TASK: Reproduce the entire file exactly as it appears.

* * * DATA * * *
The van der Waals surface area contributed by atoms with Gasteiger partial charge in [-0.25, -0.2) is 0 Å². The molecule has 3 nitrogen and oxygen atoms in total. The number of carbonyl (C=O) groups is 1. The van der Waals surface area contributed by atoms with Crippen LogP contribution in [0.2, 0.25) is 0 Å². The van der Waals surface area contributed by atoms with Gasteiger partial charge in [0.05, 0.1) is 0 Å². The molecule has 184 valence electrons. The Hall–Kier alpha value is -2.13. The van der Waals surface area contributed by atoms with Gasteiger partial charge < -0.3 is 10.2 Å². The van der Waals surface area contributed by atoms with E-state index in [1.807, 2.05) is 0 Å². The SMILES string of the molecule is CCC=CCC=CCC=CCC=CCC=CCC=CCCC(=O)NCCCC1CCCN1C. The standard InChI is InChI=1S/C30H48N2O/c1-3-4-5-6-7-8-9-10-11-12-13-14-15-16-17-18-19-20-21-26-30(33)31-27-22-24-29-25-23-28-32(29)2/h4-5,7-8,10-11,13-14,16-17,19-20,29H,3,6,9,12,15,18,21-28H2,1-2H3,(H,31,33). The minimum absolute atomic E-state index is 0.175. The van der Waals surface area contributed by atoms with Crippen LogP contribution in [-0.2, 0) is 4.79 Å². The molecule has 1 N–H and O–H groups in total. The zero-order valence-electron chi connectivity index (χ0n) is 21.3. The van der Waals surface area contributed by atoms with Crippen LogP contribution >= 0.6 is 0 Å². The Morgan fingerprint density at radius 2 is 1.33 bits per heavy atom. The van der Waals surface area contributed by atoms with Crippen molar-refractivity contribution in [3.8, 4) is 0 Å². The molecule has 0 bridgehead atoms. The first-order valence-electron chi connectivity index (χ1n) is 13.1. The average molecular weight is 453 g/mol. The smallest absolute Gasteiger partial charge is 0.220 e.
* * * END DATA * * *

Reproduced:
The van der Waals surface area contributed by atoms with Gasteiger partial charge in [-0.25, -0.2) is 0 Å². The molecule has 3 nitrogen and oxygen atoms in total. The number of carbonyl (C=O) groups is 1. The van der Waals surface area contributed by atoms with Crippen LogP contribution in [0.2, 0.25) is 0 Å². The van der Waals surface area contributed by atoms with Gasteiger partial charge in [0.05, 0.1) is 0 Å². The molecule has 184 valence electrons. The Hall–Kier alpha value is -2.13. The van der Waals surface area contributed by atoms with Gasteiger partial charge < -0.3 is 10.2 Å². The van der Waals surface area contributed by atoms with E-state index in [1.807, 2.05) is 0 Å². The SMILES string of the molecule is CCC=CCC=CCC=CCC=CCC=CCC=CCCC(=O)NCCCC1CCCN1C. The standard InChI is InChI=1S/C30H48N2O/c1-3-4-5-6-7-8-9-10-11-12-13-14-15-16-17-18-19-20-21-26-30(33)31-27-22-24-29-25-23-28-32(29)2/h4-5,7-8,10-11,13-14,16-17,19-20,29H,3,6,9,12,15,18,21-28H2,1-2H3,(H,31,33). The minimum absolute atomic E-state index is 0.175. The van der Waals surface area contributed by atoms with Crippen LogP contribution in [-0.2, 0) is 4.79 Å². The molecule has 1 N–H and O–H groups in total. The zero-order valence-electron chi connectivity index (χ0n) is 21.3. The van der Waals surface area contributed by atoms with Crippen LogP contribution >= 0.6 is 0 Å². The Morgan fingerprint density at radius 2 is 1.33 bits per heavy atom. The van der Waals surface area contributed by atoms with Crippen molar-refractivity contribution in [3.8, 4) is 0 Å². The molecule has 0 bridgehead atoms. The first-order valence-electron chi connectivity index (χ1n) is 13.1. The average molecular weight is 453 g/mol. The smallest absolute Gasteiger partial charge is 0.220 e.